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Alexandra Horowitz Ph.D.
Alexandra Horowitz Ph.D.
Animal Behavior

When science meets media

What's lost in translation from research to headlines

All of us working in the behavioral sciences face a similar paradox when our research gets featured in the traditional media (i.e., not an abstruse journal read by forty of our colleagues): while it is surprising and delightful to have attention paid to our work, we may feel some apprehension too, since misunderstandings about the work fly fast and furious.

When one's research subject is as familiar a creature as the domestic dog, the fast-and-furiousness is upped a notch. I was reminded of this last week, when I read an article in the New York Times about recent genetic research on African village dogs. "(T)heir samples, "the paper reported, "...have called into question a finding on the origin of dog domestication from wolves."

Wow! I was stunned. Dogs are not in fact ancestors of wolves (or a wolf-like canid)? The most accepted story of dog domestication is that a split from wolves occurred anywhere from 14,000 years ago (as far back as archeological evidence goes) to even 145,000 years ago (per mitochondrial DNA samples). Most researchers believe that dogs began loitering near early human settlements, scavenging, and being tolerated by the human population (and sometimes eaten by them). More tame than their forebears, those who were most agreeable to the local humans may have been allowed to live, and reproduce...and after some time, we began breeding them ourselves to suit us.

Reading on in the Times, I picked up a skeletal outline of the study. A Cornell researcher named Adam Boyko and his colleagues sampled the genetic diversity of African village dogs, and found that they were as diverse genetically as a previous sample of East Asian dogs. That high level of diversity was considered to be argument for a Eurasian origin of dogs.

I did a little scanning of other news reports. Discovery News added, "Modern humans originated in Africa, and now it looks like man's best friend first emerged there too."

Then I looked up the paper in the Proceedings of the National Academy of Sciences. For anyone not comfortable with mtDNA, microsatellite, and SNP marker genetic measures, it is not an easy read. But the authors' stances on the above points are clear:

On the matter of whether they have "called into question a finding on the origin of dog domestication from wolves", here's Boyko et al: "Dogs were probably domesticated from wolves". Hmm.

How about "now it looks like man's best friend" emerged from Africa? Boyko et al.: "we do not suggest that Africa is actually the site of dog domestication." In a quote in a much better National Geographic article, he elaborates: "...because there are no gray wolves there [in Africa]."

What has happened here? The same kind of thing that happened when a study of mine, on the prompt for the familiar "guilty look" in dogs (discussed more in this post), got picked up on the wires. Many reporters correctly interpreted the results (some by reading the actual journal piece!, bless them, and not just the press release), which were that "disobedience" didn't arouse any more guilty looks than "obedience" did. Instead, owner scolding was the prompt to the biggest "guilty look". That is, the guilty look may be a learned response to cues from the owner that the dog is about to be, or is being, punished.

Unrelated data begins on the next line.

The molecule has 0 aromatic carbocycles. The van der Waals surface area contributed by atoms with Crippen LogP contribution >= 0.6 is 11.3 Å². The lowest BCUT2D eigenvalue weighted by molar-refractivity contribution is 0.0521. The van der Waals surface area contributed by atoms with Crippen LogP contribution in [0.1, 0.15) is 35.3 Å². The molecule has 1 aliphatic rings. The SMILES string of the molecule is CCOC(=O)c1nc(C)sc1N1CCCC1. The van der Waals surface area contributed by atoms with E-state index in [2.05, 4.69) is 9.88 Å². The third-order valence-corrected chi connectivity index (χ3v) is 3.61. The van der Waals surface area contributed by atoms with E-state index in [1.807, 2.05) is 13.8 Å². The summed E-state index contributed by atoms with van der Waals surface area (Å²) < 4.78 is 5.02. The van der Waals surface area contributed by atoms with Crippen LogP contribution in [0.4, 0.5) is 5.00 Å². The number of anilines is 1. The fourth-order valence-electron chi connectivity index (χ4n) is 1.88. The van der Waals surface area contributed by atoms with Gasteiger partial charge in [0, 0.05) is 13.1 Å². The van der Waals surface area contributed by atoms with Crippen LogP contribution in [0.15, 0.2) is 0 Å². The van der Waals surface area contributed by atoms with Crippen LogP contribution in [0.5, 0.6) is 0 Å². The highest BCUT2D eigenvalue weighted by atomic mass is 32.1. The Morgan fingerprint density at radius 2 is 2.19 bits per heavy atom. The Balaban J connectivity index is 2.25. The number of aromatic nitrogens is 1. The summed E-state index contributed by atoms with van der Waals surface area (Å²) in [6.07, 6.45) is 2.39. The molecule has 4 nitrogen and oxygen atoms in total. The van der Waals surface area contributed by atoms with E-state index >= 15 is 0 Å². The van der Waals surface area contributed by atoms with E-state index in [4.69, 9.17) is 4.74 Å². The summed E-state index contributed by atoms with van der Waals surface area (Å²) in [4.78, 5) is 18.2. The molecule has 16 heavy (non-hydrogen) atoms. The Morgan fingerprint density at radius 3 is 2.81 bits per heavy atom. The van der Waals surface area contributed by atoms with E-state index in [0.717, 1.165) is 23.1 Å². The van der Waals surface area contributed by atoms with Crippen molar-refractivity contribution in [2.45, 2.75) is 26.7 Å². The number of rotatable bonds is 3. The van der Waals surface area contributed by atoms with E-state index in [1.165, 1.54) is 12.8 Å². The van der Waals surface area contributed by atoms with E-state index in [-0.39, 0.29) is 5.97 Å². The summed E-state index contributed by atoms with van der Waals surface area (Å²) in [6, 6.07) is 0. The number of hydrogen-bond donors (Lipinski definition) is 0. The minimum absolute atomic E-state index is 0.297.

Some news reports, however, would have you believe otherwise. " 'Guilty look' in dogs mostly owners' fantasy, study finds", one headline declared. Others claimed that the guilty look was either "a myth", "all in your head", or "the owner's fault". My favorite came from FOX News, who trumpeted: "Dogs don't feel guilt at all".

I got plenty of emails from indignant dog owners: how could I say that dogs don't have a guilty look? Here's a picture! Or informing me that their dogs clearly felt guilt, so I should reconsider my results...

Given that I was using the very existence of the guilty look as a premise for my study, the claims of its mythic status were simply wrong. And I also say nothing in the piece about whether dogs can or do feel guilt: I was just studying what prompted the look (which does give many owners the impression that dogs feel guilt...perhaps inappropriately).

In the case of the domestication study, most news articles I saw got it right. But so much research relies on nuances, well discussed in the journal articles but overlooked in summaries of the work, that small misrepresentations constantly occur. Often these snowball, as in the guilty-look study, into ridiculous claims. (I kept waiting for the climactic "Dogs have no conscience at all!" headline...)

It is too much to ask everyone to read every journal article before forming a judgment of what the research is about. And that is what the many very good science journalists do well: they distill the essence from the article and make it readable to a non-expert. But do take what you read with a grain of salt.

Even this post.

About the Author
Alexandra Horowitz Ph.D.

Alexandra Horowitz, Ph.D., is a Term Assistant Professor of Psychology at Barnard College and the author of Inside of a Dog: What Dogs See, Smell, and Know.

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